Opposition party members, others accuse Malaysia's ruling party of vote stacking ahead of elections. Julie Noce reports.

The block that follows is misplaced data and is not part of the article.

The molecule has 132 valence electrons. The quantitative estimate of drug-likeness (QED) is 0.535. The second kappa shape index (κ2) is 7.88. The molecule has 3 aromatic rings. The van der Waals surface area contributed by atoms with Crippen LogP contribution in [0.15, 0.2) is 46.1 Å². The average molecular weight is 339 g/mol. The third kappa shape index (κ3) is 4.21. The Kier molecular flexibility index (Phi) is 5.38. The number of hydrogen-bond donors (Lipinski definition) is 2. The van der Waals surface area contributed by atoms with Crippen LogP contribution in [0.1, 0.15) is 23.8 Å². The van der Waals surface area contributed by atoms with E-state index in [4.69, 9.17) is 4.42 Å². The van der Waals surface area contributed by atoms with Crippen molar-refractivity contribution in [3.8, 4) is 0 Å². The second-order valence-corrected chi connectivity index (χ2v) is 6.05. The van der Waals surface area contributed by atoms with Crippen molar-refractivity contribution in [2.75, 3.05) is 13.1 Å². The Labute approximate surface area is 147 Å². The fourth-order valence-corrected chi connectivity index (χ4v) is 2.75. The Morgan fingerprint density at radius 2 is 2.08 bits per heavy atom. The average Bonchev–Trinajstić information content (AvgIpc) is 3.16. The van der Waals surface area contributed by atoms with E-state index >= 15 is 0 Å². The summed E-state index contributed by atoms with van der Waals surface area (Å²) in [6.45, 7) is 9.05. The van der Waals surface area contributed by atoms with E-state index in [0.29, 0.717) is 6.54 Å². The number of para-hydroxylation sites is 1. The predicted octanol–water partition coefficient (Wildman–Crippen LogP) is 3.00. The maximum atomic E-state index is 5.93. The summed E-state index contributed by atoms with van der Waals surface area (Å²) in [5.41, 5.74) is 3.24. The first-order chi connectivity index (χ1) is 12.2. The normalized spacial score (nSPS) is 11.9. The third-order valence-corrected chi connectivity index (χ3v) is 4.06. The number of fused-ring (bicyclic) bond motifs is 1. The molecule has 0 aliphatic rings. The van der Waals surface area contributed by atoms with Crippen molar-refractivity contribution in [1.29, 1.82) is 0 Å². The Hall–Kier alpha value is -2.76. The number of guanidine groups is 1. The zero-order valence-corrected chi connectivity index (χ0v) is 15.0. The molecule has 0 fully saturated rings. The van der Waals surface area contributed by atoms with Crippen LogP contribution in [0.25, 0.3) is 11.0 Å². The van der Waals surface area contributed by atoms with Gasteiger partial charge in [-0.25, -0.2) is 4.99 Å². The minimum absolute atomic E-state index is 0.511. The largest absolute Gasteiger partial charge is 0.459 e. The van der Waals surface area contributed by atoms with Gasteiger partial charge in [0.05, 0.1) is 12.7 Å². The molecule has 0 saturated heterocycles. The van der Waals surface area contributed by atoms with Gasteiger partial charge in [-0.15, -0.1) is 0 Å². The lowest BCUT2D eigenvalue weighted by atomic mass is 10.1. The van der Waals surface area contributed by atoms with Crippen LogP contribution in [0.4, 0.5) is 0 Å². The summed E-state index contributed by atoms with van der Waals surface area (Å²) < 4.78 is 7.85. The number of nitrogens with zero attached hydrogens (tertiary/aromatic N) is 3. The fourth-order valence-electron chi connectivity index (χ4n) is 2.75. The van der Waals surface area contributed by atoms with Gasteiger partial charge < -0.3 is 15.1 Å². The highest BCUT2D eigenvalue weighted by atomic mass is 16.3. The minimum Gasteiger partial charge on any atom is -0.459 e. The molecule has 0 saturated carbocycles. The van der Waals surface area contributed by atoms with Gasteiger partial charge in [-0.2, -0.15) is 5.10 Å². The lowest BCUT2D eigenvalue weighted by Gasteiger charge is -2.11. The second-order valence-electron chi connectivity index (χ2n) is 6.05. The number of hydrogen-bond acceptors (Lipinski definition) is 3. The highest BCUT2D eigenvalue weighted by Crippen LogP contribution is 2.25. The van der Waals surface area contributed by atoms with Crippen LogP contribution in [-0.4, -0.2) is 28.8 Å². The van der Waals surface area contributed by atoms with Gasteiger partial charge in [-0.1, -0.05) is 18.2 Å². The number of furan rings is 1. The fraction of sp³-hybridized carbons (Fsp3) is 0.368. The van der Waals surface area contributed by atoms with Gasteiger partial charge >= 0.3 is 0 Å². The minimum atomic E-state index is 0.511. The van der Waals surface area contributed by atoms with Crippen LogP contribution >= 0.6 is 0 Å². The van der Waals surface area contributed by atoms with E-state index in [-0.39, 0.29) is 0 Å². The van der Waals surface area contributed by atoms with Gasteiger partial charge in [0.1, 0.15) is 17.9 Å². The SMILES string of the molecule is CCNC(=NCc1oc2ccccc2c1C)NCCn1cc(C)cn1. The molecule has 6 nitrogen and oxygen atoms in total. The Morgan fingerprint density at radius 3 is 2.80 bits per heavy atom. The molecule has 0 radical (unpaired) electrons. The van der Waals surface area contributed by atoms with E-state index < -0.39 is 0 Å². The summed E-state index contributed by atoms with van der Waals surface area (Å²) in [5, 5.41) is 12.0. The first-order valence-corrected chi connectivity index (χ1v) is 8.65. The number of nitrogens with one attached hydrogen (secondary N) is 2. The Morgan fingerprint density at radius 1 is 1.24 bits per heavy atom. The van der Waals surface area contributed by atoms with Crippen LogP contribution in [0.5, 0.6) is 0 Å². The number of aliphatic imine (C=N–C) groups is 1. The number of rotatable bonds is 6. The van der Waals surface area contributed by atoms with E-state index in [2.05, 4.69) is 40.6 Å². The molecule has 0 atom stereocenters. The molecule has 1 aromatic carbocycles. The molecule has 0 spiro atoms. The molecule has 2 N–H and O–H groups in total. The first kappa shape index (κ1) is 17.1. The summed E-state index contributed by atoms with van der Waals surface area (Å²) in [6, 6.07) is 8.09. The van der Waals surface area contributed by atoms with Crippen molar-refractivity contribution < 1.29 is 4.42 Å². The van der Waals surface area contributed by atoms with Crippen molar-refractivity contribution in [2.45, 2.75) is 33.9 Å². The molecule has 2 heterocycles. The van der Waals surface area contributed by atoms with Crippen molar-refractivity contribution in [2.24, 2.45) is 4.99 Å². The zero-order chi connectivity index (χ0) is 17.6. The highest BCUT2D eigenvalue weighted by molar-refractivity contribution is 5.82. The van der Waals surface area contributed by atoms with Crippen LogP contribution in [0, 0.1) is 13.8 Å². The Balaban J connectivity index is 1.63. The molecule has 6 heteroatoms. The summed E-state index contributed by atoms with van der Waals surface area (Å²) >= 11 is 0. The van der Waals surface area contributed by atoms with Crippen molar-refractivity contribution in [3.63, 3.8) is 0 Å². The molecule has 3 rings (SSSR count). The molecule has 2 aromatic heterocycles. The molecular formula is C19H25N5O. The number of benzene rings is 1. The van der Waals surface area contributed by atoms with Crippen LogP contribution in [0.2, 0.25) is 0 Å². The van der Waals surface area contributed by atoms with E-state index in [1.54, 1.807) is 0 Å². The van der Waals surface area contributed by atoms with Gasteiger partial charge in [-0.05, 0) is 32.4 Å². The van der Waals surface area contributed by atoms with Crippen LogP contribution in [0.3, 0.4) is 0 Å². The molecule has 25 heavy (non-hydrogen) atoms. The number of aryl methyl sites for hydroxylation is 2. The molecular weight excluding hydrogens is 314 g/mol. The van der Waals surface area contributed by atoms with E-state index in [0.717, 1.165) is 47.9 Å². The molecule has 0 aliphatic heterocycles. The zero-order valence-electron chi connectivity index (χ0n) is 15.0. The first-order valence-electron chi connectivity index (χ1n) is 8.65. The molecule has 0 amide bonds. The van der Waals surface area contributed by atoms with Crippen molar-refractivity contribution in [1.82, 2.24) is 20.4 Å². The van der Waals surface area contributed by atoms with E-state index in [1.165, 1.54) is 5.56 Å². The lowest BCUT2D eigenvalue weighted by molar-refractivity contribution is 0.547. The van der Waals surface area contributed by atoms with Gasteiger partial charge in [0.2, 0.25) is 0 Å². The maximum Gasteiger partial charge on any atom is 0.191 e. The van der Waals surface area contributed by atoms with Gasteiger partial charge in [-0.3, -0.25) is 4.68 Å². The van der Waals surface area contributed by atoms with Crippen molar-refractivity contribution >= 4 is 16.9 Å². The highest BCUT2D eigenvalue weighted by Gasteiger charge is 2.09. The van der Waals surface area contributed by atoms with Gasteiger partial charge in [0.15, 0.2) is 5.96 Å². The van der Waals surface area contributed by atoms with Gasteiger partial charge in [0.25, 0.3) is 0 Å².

Residents like 50- year old Fawziah Abdul in a slum in Borneo Malaysia's Sabah state have been central in helping the country's ruling party She became a Malaysian citizen 10 years ago after illegally slipping into the country from the Philippines in search of a better life. She was given a Malaysian ID card and hopes that if she votes for the ruling party again, they will give ID cards to her three children, also. (SOUNDBITE) (Bahasa Malaysia) FORMER FILIPINO, FAWZIAH ABDUL SAYING: "All thanks to the government. If not were the government we wouldn't have a document." There have been long running suspicions in Malaysian politics of a government backed program that naturalizes immigrants in exchange for votes. Indeed, the population of Sabah's population has increased five fold since the 1970's... but the growing presence of Muslim immigrants has fueled complaints of discrimination from Christians who've also been a bedrock of ruling coalition support. Opposition party members say a government investigation into the allegations of voter fraud are nothing more than a political stunt. (SOUNDBITE) (English) FORMER RULING COALITION NATIONAL FRONT MEMBER, WILFRED BUMBURING SAYING: "The RCI (Royal Commission of Inquiry) actually is a toothless tiger, don't have any authority to suggest to the government what action to be done because in the process of investigation they will uncover wrong doings, uncover the culprit." The election, which could be called anytime in the next seven months, is expected to be the closest in history.